THE SANCTIMONIOUS VELOCIPEDIST
Bicycles are a wonderful invention. Ever since John Kemp Starley introduced the Rover Safety Bicycle in 1885, a person-on-a-bicycle has been the most efficient way of converting food into rapid motion. Once you have learned to ride a bicycle, you can cover ground several times as fast as you can on foot, and with less effort.
Alternatively, with the same effort as a runner, you can go a very great deal faster: faster, indeed, than any other land animal. A cheetah can just about reach 120 km/h or 75 mph. The world speed record for a bicycles is over 140 km/h, or around 90 mph. That's on the flat, and without hitching a ride behind a powered vehicle such as a train. Ride in a sort of shed behind a fast-moving vehicle, to remove air resistance, and it rises to well over 250 km/h, nearly 170 mph. These are however peak speeds for short periods: even Sir Bradley Wiggins 2015 record was “only” 54.526 km in one hour (35.881 mph), and most non-competitive cyclists are hard put to average 20 mph for an hour. Commuters typically average around 10 mph, 16 km/h; not very different from a car in a crowded city.
Bicycles can also carry remarkably heavy loads, especially when treated as a wheelbarrow, i.e. pushed rather than ridden, as demonstrated by the Viet Cong. Combine load carrying and actual riding, and the realistic maximum load drops significantly, as does the realistic maximum distance one can comfortably ride in a sensible time; though the classic delivery bicycle, as ridden by the traditional butcher's boy, can be a very fair compromise. Bicycle couriers, with light loads and the ability to slip through congested traffic, are surprisingly cost-effective in cities.
Bicycles are an excellent way to keep fit, too, at least if you can avoid getting squashed by other road users. Then there's sport, though bicycle racing is more dangerous than many think. Not so much at the time, though a few racing cyclists die every year in accidents and from sheer physical overload. The real risk comes in later years: surprisingly many dedicated racers fail to achieve old age, as a result of over-straining their bodies thirty, forty and fifty years before. Or maybe they just drink a lot. Most of the ex-racers I have met are not averse to a drink or five.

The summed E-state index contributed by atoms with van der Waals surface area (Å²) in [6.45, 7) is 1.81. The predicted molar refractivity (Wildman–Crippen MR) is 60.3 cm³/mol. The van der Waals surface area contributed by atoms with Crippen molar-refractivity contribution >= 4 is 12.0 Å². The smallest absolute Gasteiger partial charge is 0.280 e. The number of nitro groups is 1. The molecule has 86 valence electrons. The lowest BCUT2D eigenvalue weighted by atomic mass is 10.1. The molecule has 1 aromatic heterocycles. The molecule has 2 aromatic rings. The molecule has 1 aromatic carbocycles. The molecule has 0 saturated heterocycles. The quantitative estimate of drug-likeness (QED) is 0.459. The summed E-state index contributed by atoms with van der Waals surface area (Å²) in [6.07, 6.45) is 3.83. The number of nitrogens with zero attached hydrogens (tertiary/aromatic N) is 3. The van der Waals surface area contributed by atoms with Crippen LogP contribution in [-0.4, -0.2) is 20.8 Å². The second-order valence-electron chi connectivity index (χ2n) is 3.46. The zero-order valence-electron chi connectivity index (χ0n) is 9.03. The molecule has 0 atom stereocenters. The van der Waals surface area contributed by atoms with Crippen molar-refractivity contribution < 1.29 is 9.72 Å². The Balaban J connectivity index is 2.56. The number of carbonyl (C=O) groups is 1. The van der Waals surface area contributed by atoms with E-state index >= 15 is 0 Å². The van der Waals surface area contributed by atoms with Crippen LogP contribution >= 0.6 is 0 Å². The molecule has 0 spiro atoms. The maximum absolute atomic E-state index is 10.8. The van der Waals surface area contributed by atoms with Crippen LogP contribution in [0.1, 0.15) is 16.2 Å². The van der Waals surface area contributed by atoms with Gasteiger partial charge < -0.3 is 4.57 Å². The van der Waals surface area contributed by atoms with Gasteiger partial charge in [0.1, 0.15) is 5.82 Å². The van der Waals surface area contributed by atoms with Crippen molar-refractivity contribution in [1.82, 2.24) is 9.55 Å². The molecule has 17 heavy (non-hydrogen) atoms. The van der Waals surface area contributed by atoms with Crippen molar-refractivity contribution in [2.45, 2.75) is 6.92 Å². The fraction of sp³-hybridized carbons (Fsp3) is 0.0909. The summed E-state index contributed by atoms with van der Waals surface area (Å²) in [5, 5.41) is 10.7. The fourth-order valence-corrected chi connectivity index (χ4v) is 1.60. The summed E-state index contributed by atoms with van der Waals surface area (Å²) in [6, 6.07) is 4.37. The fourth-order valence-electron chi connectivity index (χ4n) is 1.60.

Apart from the physical dangers, though, bicycles come with one great moral danger. Far too many commuter cyclists are staggeringly self-righteous and sanctimonious, and are apparently utterly unable to see that their chosen lifestyle is either impractical or impossible for huge numbers of their fellow human beings. The actual percentage of these pedal-pushing know-it-alls is probably quite small, ten per cent of cyclists at most, and quite possibly one per cent or less, but what they lack in numbers, they make up in vociferousness. This is especially true on the internet, where they are fond of telling everyone else how to live, regardless of practicality. If you want to see them in all their glory, go to the Comment Is Free sections of the Guardian newspaper web-site.
For a start, they generally assume that everyone is a wage slave living in a city. Yes, a short commute, or even quite a long one if you are fit enough, is fully feasible: in my 20s I used to commute 8.3 miles (rather over 13 km) each way, from East Bristol to Yate. Shopping was no great problem, either: there were plenty of small shops within walking distance, or I could cycle into Bristol City Centre in less than 10 minutes.
But that was almost 40 years ago. There was less traffic, and I was 40 years younger. Also, I am now in semi-retirement in a rural village of under 1000 people. It's perfectly feasible to cycle to the next village to buy bread, a round trip of maybe 7 km or 4 miles, but at my age, even that is a non-negligible distance. I do it mostly for the exercise: it's about half an hour, because there's rather a steep hill at one point. If I took the car, I could do it in half the time, but I regard a quarter of an hour as an acceptable time penalty, given that I get the exercise. It makes me feel virtuous, too.
The nearest supermarket is however about 10 miles (16 km) away, in another direction. The round trip would take a couple of hours in cycling time alone, and I couldn't carry much shopping home in any case. In the complete absence of direct public transport between my village and that supermarket, I have to use a car. I could in theory take two buses, via Mirebeau, but the round trip would not be possible in a single day. It's only a bit over over half an hour on the bus from Mirebeau to Loudun, and the time from my village to Mirebeau is not much longer, but the bus from my village to Mirebeau runs only once a day.
If I go shopping even once a week, and only to that one supermarket, it therefore makes more sense to own a car than to take a taxi; and of course there are times when I have to buy other things, sometimes even in another city. Over the last couple of months I have bought a microwave oven, a small grill oven, and a mattress. Try carrying those on a bicycle. And I'm going into hospital next week for a major operation. I might just about be able to cycle the ten miles to get there, but I sure as hell couldn't cycle back. In fact, I don't expect to be able to cycle at all for at least a month after the operation.
So as I said, bicycles are a wonderful invention. They're just not quite as wonderful as some of their less imaginative or intelligent riders like to pretend, and they most certainly are not the kind of panacea that some hold them out to be.
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Words and pictures copyright (c) Roger Hicks 2016